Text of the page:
MUSIC TO MY EARS
Bear with me – this is the Wine Column!
Politically, it’s fair to say that I inhabit the middle ground. I abhor extremism, be it left or right. Blinkered allegiance to a political party is anathema, in my book. And the blind reading of the same, wholly biased, newspaper year in year out which is insidiously molding readers’ views whilst simultaneously honing and strengthening those already held, oblivious to any other view, has to be folly.
I trust politicians, like I trust Football Club Chairmen (I use the generic term, I’m not sexist) who publicly express their confidence in their current Manager!
My news-feeds are: Sky, on the radio, and, via the internet: the BBC, the Guardian, the Times and the Telegraph (the Costa News goes without saying, of course!). I find some newspapers’ bias to be so repugnant that I will not read another word, nor use them to wrap my chips or light a fire, lest I’m seen with them!
I look for a balanced view, digesting the wheat from the chaff of the above, when forming my opinions, and once formed, I’m not afraid to change my view.
So, why am I leaning so heavily on an article in a rather right wing newspaper like the Telegraph?
In some ways I’ve cut off my nose to spite my face regarding this newspaper. I have always considered the writing to be of a different (that’s higher) class than most, if not all, of the others. I used to relish the opportunity to sit down, more than once, with the Weekend Telegraph – reading, of course, the wine article, as well as lots more. It’s articulate and erudite, exemplary in fact.
Indeed, this is why I would often use articles in this section of the paper when teaching. Vocabulary, syntax, sentence construction, etc – they’re all there, plus the articles were often thought provoking and therefore super stimuli for young minds. But, I stopped reading it!
You’ll remember the Members of Parliament Expenses Scandal – I’m now, at best, skeptical about all MPs, and worst, well I expect the worst! What a great disservice these dishonest people did to their colleagues and their profession! Well at, I think a later stage during these revelations, the Telegraph wrote a damning piece about the MPs who had been sentenced and/or those who were yet to go to court – leading with, almost to the point of there being nothing else, the names of the Labour MPs who were guilty or going to trial. Only at the very end of the article, in a tiny paragraph, did they mention that Conservative MPs were also involved – no doubt, in their view, in the interests of balance! This ‘balance’ was almost obliterated by the smokescreen of that which went before it. That did it for me.
But, I’m back, if only for wine!
I was pleased to receive a link to said newspaper from a good friend recently (thanks Sue!). It took me, nostalgically, to Victoria Moore’s article in the Weekend Telegraph. Victoria is the current writer of the Telegraph wine column – over the years I’ve read many equally distinguished writers’ words there. However, there have been few which pleased me as much as this.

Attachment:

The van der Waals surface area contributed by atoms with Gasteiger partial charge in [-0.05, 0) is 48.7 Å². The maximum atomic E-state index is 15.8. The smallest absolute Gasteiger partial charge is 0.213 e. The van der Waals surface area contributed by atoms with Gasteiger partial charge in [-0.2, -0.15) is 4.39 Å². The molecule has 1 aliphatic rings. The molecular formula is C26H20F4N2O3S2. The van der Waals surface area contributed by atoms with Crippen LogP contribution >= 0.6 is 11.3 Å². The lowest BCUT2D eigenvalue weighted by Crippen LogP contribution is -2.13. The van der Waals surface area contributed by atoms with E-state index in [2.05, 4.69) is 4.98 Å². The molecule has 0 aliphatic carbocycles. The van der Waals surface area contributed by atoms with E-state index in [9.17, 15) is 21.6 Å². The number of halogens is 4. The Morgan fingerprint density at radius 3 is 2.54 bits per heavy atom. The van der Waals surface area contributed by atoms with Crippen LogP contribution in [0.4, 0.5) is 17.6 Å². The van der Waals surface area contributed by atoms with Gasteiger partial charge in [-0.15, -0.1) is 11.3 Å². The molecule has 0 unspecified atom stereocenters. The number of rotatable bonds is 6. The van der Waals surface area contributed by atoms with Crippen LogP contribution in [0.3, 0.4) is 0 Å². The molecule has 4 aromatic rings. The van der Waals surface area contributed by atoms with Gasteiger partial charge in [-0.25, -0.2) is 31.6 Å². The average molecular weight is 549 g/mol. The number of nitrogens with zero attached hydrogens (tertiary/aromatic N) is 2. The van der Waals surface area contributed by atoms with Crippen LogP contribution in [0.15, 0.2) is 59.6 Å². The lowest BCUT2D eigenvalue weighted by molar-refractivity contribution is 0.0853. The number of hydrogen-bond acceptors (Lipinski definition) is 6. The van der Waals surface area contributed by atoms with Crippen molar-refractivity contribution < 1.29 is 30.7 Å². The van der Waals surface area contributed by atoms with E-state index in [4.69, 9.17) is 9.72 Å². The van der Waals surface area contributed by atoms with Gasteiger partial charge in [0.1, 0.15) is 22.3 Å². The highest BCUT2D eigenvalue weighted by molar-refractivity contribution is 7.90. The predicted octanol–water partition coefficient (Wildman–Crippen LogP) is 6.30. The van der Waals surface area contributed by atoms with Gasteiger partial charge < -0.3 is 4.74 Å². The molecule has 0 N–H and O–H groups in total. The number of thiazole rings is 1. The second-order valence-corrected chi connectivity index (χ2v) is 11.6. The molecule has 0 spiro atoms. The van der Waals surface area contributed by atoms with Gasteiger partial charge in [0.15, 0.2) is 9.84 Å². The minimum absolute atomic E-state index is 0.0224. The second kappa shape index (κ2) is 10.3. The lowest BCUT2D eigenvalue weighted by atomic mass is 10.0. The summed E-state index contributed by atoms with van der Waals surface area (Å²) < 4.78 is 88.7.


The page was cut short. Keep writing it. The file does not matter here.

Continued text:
Victoria’s opening sentence, “When I started out in 1995,” says Pablo Calatayud, . . . .”, made an immediate impression on me – Pablo is a friend and colleague of mine in the Spanish wine scene! I read on with alacrity, and was delighted to see that it wasn’t just Pablo whom I knew in this very positive article, there were others, and lots of wines with which I’m on the friendliest of terms as well!
In essence, the article said that which I’ve been saying for several years now – Spain is a really happening place for wine making and indeed, innovation. I have the advantage over Victoria, et al, in that I have been saying this in situ. The British wine writing fraternity, mostly, only have the chance to taste a comprehensive number of Spanish wines at trade tastings, to which they are all invited, but only once or twice a year.
However, my colleagues in the UK have an advantage over me too – they write for a far larger audience, and therefore have a greater influence. In my defence, however, their articles do not just concentrate on Spanish wines, as mine do, so therefore their influence may be a little thinner than mine in that respect. No matter, it’s not a competition – the important thing here is that the word is being spread about the wines of Spain, and I’m all for that – always have been!
Victoria goes on, ‘Over the past couple of decades, vignerons in corners of Spain whose viticulture has been uncelebrated for too long have been redrawing the Spanish wine map.’ My sentiments exactly. She talks also of areas that I’ve been championing too – DO Valdeorras, DO Bierzo, the Canary Islands, the Balearics, Valencia, Utiel-Requena, Jumilla, Yecla, and Manchuela.
Also Victoria praises the grape varieties that are to us common currency: Monastrell, Mencía, Godello, Bobal, Merseguera, Malvasia – heard of these varieties anywhere else? Of course you have, here in Cork Talk. Of bodegas Victoria recommends: Pablo’s Celler del Roure; Mustiguillo; Valdesil and others too, most of which have figured in this column at some time or another during the last 20 years.
Victoria singles out the white at Mustiguillo as being a particular favourite, not surprisingly – this is the best example of Merseguera that there is. However, she doesn’t mention Pablo’s white, Cullerot, which was generally the best received wine ina recent high class tasting that I presented, which included wines from Priorat and DO Cava! So, stick with Spanish wines – and me, Victoria!
However, always the gentlemen, I’ll leave the last words to Victoria Moore, “So if you’re a Spanish wine fan still sticking to Rioja, branch out. Pick one from a place or made from a grape you’ve never heard of. And take things from there.”
Next Fine Wine & Gourmet Dine Programme on www.totalfm.es Sunday 26th March, 18:00 – 20:00 hrs. And after that, 9th April!